Nearwood takes you on a journey to a magical land inhabited by strange creatures that need assistance with the problems they face in their day-to-day lives. Available in Collector’s Edition format from Avanquest’s GSP game catalogue, Nearwood is a Hidden Object Adventure game.
As usual with Collector Edition titles, Nearwood comes with a number of bonus items to add to the basic main game. Some of the bonus items, such as the Strategy Guide, wallpaper, sound tracks and concept art, are available immediately. Other bonus items require a certain amount of work on behalf of the player which, in case you have forgotten, could well be you. A Snoopedia feature, telling you more about the world of Nearwood, requires the discovery of Snoop-sees before access if granted while a bonus chapter only becomes available once the main game has been completed.
A fairly standard choice of options is available when setting up the named profiles for individual players. You can adjust the volume levels for SFX, music, environment issues and voice delivery. The game can be played in full and wide screen mode with an option to use a custom cursor to help identify which type of task is available. There are three levels of difficulty as you select from Casual, Normal and Expert. These levels contain different recharging speeds for the Hunt and Skip features plus varying degrees of help in the form of the appearance of sparkles and a map which is only available in Casual and Normal levels.
Following an impressive opening 3D like sequence, as you travel into this Nearwood gaming world, you are briefly introduced to a family made up of mother, father and a young girl who, on the disappearance of her parents, grows into your character named Jane Lockwood. After the death of her Aunt Sheryl, who had been acting as her guardian, Jane visits the family home to discover a strange character named Fey the Advisor. This character leads Jane into the strange world that conceals the mystery of her parent’s disappearance.
An optional tutorial can be used to discover about the different types of mouse cursor used to indicate that objects can be examined or picked up and the directions in which you can move. It will also explain about the arrangement of tools across the bottom of the screen that is available to you.
On the left of the screen is the rechargeable Hint feature offering assistance in what to do next. If the assistance involves navigation then no charging will be required. Positioned next to the Hint feature is the inventory with chevrons allowing you to scroll left or right when viewing items that might not be initially visible. As each object is highlighted, a brief description will be displayed. Towards the right are the Strategy Guide and a map feature. This is the type of map that can instantly transport you to another location. However, like the Hint feature, the map does require time to recharge after each use. The map will identify your current location and other locations where action is required.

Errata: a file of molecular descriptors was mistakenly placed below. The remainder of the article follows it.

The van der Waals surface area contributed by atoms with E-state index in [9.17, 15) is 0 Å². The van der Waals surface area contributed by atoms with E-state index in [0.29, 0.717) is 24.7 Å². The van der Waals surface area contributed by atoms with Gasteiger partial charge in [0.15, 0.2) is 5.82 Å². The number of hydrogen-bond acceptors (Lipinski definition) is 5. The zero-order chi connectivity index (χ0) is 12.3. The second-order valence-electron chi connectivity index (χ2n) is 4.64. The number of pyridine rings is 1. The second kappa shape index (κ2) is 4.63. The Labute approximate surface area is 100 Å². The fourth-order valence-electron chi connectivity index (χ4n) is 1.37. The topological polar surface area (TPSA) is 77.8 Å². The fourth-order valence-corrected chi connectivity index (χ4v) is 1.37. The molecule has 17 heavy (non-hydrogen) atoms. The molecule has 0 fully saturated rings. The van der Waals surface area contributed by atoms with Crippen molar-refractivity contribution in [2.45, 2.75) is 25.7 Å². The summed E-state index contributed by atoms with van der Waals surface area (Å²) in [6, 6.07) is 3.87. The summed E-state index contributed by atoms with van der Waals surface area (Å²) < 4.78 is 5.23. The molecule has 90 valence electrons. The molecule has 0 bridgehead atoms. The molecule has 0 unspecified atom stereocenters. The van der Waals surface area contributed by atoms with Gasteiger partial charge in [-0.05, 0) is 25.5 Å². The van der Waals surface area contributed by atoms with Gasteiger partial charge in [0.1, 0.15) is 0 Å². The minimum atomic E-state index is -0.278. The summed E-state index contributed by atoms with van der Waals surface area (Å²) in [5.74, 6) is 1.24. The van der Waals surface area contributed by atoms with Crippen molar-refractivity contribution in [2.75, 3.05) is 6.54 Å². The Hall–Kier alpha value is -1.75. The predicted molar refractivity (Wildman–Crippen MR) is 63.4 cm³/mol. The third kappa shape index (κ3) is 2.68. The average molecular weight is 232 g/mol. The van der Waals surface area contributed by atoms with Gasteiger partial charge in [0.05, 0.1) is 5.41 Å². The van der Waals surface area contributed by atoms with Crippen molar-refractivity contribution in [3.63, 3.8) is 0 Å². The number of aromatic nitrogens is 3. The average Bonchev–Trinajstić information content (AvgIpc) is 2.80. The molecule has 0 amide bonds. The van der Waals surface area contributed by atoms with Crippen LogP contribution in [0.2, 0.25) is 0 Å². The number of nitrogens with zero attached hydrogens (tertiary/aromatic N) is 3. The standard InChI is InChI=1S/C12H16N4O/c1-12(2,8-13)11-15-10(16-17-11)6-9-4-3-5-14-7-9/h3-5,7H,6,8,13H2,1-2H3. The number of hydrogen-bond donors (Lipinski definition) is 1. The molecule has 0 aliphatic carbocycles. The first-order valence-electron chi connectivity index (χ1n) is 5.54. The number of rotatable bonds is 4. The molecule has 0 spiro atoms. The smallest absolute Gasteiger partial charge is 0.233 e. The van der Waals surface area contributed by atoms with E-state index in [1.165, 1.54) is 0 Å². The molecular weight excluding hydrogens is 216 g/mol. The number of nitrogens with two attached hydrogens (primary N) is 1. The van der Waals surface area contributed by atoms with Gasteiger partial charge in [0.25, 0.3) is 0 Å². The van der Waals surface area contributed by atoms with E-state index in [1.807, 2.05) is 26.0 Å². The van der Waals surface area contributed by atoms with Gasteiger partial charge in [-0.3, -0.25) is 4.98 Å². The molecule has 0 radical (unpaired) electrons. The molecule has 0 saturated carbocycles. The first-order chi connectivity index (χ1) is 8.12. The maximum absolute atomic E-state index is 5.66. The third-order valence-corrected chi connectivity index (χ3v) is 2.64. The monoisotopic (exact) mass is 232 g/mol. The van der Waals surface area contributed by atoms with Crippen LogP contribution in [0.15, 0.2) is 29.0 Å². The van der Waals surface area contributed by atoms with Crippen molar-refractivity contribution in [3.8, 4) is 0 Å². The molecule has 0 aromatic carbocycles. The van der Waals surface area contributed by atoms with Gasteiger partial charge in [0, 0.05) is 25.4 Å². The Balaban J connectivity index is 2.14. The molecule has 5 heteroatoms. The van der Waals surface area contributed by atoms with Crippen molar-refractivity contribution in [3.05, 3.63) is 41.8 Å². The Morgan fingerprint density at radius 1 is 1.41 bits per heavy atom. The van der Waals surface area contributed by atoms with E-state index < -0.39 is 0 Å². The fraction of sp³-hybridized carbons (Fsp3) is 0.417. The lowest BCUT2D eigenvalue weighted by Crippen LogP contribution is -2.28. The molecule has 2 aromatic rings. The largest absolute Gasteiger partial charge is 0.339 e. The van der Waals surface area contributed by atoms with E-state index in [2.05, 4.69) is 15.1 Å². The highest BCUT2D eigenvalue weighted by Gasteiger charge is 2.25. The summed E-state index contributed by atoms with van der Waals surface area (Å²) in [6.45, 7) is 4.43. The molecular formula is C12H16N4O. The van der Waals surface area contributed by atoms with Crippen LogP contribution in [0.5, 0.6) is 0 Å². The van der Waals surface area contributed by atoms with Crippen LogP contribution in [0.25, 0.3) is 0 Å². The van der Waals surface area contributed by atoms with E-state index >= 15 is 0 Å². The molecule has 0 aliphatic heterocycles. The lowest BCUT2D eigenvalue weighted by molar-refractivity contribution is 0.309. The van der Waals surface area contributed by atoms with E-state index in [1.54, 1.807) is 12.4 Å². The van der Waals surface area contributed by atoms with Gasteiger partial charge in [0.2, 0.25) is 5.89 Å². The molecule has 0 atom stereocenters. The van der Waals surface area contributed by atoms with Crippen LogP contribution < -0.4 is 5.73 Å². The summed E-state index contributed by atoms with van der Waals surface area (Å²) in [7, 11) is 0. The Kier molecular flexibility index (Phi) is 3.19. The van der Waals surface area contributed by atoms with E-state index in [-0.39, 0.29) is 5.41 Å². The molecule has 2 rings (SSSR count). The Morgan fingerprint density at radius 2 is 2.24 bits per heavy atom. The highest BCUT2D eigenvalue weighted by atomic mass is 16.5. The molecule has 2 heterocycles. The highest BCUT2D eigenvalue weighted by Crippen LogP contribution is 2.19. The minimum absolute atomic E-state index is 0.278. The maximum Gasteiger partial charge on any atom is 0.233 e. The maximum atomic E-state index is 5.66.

In the usual fashion of such games, a great deal of back tracking will be required as you collect items in one area that need to be used elsewhere. There are also numerous instances of scenes involving animated characters who are willing to provide help as long as you are willing to embark on search and retrieve expeditions on their behalf. These characters deliver dialogue that is both spoken by a voice actor and printed on screen. With these types of scenes there is a Skip option which allows you to cut the dialogue short and move on to the next piece of action. It was noticeable that there were delays when switching between scenes. Fortunately the time delay was not too excessive as scenes are loaded.
Hidden Object scenes are well sign-posted in Casual game play with an outbreak of sparkles. Rather than a text list of items to look for in a scene, you are shown silhouettes of shapes that are concealed within the scene. Once all the shapes have been located then they are automatically blended together to form an object you will receive as a reward to use later in the game.
From to time you will need to solve puzzles. The puzzles are varied in style and challenging enough to perhaps tempt you to consider using the Skip option which becomes available after a short period. Rather than grant you access to other areas, these puzzles reward you with an object that could prove useful at a later stage of the game.
Overall the game works reasonably well with some excellent graphics and eye-catching animations. The story line is a bit hackneyed, I have seen similar in other titles, but it does flow along at a decent pace. Priced at £5.10, Nearwood requires a 2GHz processor with 512MB of RAM and 1.2GB of hard disk space running Windows Vista and later.
|add to del.icio.us||Digg this review|